What we are going to do in this course is this: for validated scientific anatomical knowledge, we are going to create and make openly available anatomical knowledge organization templates (KOTs), based on the original Anatomical Knowledge Organization Templates developed by my teacher, Cornelius Rosse.
sections of NCETMB and NCETM that we address here
anatomy: gross, histology, microscopic, comparative ==> levels of analysis
physiology: how do the anatomical parts actually work, how do their structure and orientation and location influence what they can do, how body systems work together, and how they influence each other ==> regulation, emergent properties, systems science
can we always separate those questions? mouse prostate example
but most of the things we are dealing with will be much more straightforward than that. when it's harder, we'll flag it.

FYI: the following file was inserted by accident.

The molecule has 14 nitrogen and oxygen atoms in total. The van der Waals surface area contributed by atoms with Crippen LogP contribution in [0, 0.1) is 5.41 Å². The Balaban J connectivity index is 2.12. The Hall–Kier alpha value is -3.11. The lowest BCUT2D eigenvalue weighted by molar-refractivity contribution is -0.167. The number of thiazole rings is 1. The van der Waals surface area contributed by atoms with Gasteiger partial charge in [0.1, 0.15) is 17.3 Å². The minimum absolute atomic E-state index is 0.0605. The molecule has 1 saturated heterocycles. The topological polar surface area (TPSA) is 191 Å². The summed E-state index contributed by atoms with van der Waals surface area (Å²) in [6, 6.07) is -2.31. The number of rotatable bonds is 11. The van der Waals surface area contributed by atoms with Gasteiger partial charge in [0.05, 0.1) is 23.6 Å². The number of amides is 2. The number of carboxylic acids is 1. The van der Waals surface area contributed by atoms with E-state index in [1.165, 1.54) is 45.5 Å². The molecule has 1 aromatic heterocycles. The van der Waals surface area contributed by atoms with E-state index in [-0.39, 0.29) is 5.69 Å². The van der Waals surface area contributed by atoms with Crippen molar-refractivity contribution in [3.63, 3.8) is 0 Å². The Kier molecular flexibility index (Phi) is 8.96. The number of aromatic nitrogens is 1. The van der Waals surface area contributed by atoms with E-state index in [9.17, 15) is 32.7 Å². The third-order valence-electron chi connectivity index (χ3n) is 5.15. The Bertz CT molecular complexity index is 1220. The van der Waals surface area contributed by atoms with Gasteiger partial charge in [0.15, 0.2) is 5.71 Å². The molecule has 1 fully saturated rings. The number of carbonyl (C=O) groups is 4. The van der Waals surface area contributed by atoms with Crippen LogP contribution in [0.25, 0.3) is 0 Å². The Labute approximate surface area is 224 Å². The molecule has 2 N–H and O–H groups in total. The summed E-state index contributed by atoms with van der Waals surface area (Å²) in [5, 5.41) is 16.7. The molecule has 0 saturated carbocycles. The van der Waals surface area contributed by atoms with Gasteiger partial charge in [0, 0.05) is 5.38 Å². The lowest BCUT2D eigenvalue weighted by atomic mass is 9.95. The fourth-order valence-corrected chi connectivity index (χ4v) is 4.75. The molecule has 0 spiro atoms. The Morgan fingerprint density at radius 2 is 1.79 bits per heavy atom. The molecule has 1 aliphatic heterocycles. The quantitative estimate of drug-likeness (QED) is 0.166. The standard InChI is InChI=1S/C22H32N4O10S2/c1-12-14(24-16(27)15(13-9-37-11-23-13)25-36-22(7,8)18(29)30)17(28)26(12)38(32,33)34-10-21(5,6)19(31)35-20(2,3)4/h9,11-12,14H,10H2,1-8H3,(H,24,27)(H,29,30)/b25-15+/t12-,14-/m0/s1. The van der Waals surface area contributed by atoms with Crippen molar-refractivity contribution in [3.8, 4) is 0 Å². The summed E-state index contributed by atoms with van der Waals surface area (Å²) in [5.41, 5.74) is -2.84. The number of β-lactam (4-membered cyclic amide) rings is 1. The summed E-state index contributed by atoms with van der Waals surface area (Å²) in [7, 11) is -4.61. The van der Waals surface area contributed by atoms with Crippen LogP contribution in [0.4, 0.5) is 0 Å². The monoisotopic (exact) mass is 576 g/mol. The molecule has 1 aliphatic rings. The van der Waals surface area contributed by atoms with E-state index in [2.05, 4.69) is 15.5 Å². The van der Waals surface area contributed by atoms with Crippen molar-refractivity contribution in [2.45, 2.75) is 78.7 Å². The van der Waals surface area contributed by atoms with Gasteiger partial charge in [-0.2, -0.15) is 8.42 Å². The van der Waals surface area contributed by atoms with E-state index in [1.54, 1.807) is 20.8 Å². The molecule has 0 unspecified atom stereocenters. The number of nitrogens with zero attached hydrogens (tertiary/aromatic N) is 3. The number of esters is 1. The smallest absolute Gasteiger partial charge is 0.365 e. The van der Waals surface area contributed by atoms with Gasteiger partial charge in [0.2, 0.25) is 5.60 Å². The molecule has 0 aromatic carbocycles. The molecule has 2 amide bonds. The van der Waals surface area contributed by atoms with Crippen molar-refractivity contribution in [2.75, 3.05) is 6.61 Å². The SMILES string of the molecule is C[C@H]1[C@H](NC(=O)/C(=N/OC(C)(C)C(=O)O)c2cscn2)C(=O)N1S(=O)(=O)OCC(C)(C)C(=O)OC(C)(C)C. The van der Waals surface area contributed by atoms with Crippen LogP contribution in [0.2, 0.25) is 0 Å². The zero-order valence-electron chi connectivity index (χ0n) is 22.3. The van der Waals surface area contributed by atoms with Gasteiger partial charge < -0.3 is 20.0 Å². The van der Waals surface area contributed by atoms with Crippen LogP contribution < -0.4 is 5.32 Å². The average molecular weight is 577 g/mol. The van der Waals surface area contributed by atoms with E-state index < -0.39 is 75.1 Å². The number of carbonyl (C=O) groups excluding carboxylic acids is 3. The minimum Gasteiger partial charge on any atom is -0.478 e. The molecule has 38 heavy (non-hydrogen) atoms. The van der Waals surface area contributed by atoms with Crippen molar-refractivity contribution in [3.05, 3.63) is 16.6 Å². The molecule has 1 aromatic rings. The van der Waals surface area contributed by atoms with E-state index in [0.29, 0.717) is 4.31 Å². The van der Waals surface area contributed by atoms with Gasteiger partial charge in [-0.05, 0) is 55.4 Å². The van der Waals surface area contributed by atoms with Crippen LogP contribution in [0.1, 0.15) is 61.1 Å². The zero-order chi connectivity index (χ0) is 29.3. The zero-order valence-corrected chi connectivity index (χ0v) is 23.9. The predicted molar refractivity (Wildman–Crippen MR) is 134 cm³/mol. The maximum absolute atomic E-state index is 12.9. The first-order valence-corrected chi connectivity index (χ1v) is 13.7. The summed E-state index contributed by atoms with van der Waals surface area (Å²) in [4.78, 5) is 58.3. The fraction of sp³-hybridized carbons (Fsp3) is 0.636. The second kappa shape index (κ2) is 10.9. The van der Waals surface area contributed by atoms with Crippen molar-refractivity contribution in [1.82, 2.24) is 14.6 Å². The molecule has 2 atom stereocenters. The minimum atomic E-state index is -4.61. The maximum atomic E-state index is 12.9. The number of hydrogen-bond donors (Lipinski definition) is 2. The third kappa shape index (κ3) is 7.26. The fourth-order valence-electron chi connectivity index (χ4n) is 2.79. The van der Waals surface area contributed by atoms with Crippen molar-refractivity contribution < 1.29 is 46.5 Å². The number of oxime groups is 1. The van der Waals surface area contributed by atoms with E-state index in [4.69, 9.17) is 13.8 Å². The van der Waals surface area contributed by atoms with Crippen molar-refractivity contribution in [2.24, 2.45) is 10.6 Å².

How do we study anatomy and physiology?
Anatomy is easier to visualize with our eyes, with dissections, and instruments like microscopes: "learning to see what we're trying to understand".
Physiology is processes: we need to know how to approach more complicated visualizations
what we can see and touch on dissections: gross anatomy (and you can imagine the jokes punning off of "gross")--formalin smell
histology: study of tissues, built up of cells (cytology)--uses microscope in order to understand how tissues can work (physiology), we have to understand structure of cells on microscopic level (anatomy)
neural tissue made up of neural cells can support memory because their structure can carry electric signal. other types of tissue cannot because they cannot carry electrical signal. so if you see claims that body cells carry emotional memory, you have to choose between that and histology. What we see inside the cell, how the cells are arranged in relationship to each other, how much space is between the cells--all of these material physical anatomical aspects of cells influence what physiological functions the tissues made up of those cells are able to carry out